BBC F1 presenter Jennie Gow reveals how husband found her after stroke

BBC F1 presenter Jennie Gow, 46, breaks down in tears as her husband reveals how he found her collapsed on the floor after a COUGH triggered a stroke – telling her ‘it was the worst moment of my life’

  • F1 presenter appeared on The One Show to discuss her ongoing recovery
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BBC Formula One presenter Jennie Gow broke down on The One Show on Monday as her husband described the moment he discovered her collapsed on the bathroom floor of their home having had ‘a serious stroke’.

Gow, 46, who had previously travelled the world for her broadcasting job in motorsport, revealed in January that she’d been left unable to speak or write following the devastating brain bleed – caused by coughing when she developed a viral infection.  

In her first interview, the reporter broke down as she listened to husband Jamie tell her how finding her after the stroke was ‘the worst moment’ of his life. 

In the film, Jamie tells her: ‘I was trying to call your name and get you to speak to me and I was just getting nothing back from you.’

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Speaking on BBC One’s The One Show this week, Jennie Gow, 46, discussed with her husband Jamie the moment she suffered a stroke and collapsed on the bathroom floor at their London home

She asks him: ‘Were you feeling scared?’ to which he replied: ‘It was the worst moment of my life’ before detailing how the couple’s six-year-old daughter Isobel helped him get Gow comfortable and passed her father his phone to call an ambulance.  

The broadcaster, who also regularly appeared on the Netflix series Drive to Survive, was treated swiftly at Frimley Park Hospital in Surrey and St Geroge’s Hospital in West London. 

Jennie’s husband described finding her on the bathroom floor of their home as ‘the worst moment of my life’

In the video, Gow also meets Dr Thomas Pain, a consultant specialising in strokes at Frimley Park Hospital, who explained that a tear in a blood vessel in her neck – caused by vigorous coughing – had resulted in a clot travelling up to her brain, causing a bleed on the left side of it. 

The right side of her body was impacted by the stroke and she was transferred to a specialist unit at St George’s Hospital in Tooting, South London, to have the blood clot removed.  

In the moving footage, Jamie reveals he told her to ‘fight’ to recover for him and for Isobel. 

Jamie told her that their daughter Isobel, six, had been a superstar, helping him call an ambulance

Jennie has been a permanent fixture in Formula One coverage since 2012

Pictured before her stroke with husband Jamie; the pair opened up about how Jennie’s illness affected them both in The One Show film 

Revealing how her speech finally began to return, she said a nurse had made her angry, encouraging her to keep trying to find her voice again – saying she could only make ‘scratchy, horrible’ sounds at first.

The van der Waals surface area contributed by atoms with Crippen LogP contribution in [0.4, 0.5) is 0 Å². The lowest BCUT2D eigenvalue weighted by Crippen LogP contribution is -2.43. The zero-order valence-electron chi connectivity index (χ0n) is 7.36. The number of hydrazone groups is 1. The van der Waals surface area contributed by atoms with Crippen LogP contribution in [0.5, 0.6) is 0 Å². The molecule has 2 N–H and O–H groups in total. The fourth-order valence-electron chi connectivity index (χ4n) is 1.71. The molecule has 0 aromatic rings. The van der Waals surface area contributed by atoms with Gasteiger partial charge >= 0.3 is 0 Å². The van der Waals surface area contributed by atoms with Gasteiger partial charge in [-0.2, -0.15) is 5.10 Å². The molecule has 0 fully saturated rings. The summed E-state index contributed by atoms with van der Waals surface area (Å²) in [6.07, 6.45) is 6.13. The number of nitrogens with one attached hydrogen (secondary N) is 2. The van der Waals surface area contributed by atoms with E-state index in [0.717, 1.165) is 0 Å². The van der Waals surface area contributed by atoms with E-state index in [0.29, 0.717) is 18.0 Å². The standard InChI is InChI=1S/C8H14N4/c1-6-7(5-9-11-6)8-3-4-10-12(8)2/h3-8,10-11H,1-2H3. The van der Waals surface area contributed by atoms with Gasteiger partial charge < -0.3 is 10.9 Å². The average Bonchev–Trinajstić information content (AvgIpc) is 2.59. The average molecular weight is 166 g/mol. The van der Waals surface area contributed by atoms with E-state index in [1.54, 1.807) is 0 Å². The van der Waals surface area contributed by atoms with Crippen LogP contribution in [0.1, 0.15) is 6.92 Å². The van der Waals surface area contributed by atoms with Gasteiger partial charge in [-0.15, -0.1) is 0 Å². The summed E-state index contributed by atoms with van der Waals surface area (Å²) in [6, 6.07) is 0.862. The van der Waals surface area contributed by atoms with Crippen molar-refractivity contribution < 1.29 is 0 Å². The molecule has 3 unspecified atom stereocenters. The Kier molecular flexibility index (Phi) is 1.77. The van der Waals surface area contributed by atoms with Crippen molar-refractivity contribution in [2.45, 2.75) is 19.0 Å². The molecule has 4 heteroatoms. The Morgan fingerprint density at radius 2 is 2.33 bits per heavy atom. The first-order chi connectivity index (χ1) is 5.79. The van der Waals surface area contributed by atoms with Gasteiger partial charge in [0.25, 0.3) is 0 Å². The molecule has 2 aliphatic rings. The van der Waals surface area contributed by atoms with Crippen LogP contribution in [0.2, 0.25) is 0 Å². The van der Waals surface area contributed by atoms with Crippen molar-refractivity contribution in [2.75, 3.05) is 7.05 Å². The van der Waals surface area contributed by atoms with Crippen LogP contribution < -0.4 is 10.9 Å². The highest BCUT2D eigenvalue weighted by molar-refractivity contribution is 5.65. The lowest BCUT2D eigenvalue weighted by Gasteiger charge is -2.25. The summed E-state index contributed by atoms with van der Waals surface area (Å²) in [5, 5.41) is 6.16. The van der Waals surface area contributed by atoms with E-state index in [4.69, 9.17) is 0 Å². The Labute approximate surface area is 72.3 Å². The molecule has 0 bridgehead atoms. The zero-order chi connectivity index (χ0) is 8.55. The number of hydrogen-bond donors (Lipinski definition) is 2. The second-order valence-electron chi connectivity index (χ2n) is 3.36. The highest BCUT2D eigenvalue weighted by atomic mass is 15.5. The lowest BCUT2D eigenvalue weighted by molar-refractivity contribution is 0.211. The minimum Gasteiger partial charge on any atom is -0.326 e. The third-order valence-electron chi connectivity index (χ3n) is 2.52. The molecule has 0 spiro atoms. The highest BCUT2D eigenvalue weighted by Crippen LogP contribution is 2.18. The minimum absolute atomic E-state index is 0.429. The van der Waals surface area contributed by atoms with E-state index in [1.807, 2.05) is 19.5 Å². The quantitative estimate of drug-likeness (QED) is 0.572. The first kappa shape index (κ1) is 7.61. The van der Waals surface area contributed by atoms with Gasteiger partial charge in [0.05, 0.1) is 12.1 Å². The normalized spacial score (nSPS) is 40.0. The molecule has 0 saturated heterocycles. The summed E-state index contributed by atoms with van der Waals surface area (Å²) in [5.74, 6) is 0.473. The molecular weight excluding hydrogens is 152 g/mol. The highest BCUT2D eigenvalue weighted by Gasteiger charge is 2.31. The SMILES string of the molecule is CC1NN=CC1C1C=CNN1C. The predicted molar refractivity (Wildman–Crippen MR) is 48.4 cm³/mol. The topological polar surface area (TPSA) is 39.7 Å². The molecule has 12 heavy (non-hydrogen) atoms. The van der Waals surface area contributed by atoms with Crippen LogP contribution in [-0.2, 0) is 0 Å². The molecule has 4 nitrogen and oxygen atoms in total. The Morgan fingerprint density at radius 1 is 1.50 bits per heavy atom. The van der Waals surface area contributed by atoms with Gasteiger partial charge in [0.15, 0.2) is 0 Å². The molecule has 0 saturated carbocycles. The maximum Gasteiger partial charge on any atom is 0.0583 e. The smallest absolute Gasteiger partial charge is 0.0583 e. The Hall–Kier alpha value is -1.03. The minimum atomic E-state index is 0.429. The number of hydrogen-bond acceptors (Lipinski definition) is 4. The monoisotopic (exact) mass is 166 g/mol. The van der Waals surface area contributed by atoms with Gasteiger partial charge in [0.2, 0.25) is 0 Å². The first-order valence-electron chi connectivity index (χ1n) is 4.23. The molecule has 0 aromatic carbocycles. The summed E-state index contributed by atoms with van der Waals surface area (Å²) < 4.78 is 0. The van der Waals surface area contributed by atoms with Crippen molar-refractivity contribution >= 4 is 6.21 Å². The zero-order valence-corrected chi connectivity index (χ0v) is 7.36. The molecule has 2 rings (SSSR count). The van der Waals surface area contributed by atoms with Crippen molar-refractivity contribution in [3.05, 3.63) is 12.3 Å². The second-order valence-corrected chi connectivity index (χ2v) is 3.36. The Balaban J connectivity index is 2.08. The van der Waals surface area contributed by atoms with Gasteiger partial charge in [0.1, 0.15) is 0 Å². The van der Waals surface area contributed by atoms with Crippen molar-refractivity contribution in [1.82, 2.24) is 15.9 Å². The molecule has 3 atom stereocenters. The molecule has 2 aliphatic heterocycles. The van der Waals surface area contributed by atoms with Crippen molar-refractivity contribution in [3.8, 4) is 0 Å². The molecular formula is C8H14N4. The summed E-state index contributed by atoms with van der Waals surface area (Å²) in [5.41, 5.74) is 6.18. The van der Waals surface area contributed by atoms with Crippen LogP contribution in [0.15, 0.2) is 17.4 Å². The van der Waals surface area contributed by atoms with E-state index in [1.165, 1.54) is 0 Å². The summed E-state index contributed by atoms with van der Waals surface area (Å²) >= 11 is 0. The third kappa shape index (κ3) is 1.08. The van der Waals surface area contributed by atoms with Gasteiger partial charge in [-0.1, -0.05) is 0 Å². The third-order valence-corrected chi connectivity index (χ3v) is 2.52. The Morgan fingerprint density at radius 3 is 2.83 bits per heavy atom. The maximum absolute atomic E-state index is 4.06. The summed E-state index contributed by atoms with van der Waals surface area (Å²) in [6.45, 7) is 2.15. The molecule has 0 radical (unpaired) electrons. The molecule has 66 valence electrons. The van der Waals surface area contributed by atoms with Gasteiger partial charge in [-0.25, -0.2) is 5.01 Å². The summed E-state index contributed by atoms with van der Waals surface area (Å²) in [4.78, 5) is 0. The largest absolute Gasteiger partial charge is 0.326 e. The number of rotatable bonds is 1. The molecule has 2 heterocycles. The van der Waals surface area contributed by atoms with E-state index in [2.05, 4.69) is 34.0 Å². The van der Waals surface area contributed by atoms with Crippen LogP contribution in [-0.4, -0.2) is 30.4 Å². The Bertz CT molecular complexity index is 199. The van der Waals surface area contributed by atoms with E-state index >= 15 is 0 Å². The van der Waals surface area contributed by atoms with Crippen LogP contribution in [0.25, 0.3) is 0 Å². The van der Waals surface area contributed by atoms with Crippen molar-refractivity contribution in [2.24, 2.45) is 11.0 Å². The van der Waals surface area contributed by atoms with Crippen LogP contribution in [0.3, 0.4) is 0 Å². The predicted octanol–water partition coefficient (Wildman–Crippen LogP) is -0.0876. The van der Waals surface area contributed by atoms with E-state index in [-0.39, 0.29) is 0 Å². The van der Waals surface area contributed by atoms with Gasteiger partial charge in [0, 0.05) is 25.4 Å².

Months of recovery have followed, with Gow saying she’s lost her sense of taste and still feels numb down one side of her body. 

She told the programme that she wanted to speak out to try and help other stroke survivors. 

Until the stroke hit, Gow had been a permanent fixture in Formula One coverage since 2012, covering the sport of BBC Radio 5 Live. 

Before that, she covered the BBC’s MotoGP coverage, having joined the broadcasting company in 1999. Gow is also a commentator on racing series Extreme E. 


There are two major kinds of stroke: 


An ischemic stroke – which accounts for 80 per cent of strokes – occurs when there is a blockage in a blood vessel that prevents blood from reaching part of the brain.


The more rare, a hemorrhagic stroke, occurs when a blood vessel bursts, flooding part of the brain with too much blood while depriving other areas of adequate blood supply.

It can be the result of an AVM, or arteriovenous malformation (an abnormal cluster of blood vessels), in the brain.

Thirty percent of subarachnoid hemorrhage sufferers die before reaching the hospital. A further 25 per cent die within 24 hours. And 40 per cent of survivors die within a week.


Age, high blood pressure, smoking, obesity, sedentary lifestyle, diabetes, atrial fibrillation, family history, and history of a previous stroke or TIA (a mini stroke) are all risk factors for having a stroke.


  • Sudden numbness or weakness of the face, arm or leg, especially on one side of the body
  • Sudden confusion, trouble speaking or understanding
  • Sudden trouble seeing or blurred vision in one or both eyes
  • Sudden trouble walking, dizziness, loss of balance or coordination
  • Sudden severe headache with no known cause


Of the roughly three out of four people who survive a stroke, many will have life-long disabilities.

This includes difficulty walking, communicating, eating, and completing everyday tasks or chores. 


Both are potentially fatal, and patients require surgery or a drug called tPA (tissue plasminogen activator) within three hours to save them. 

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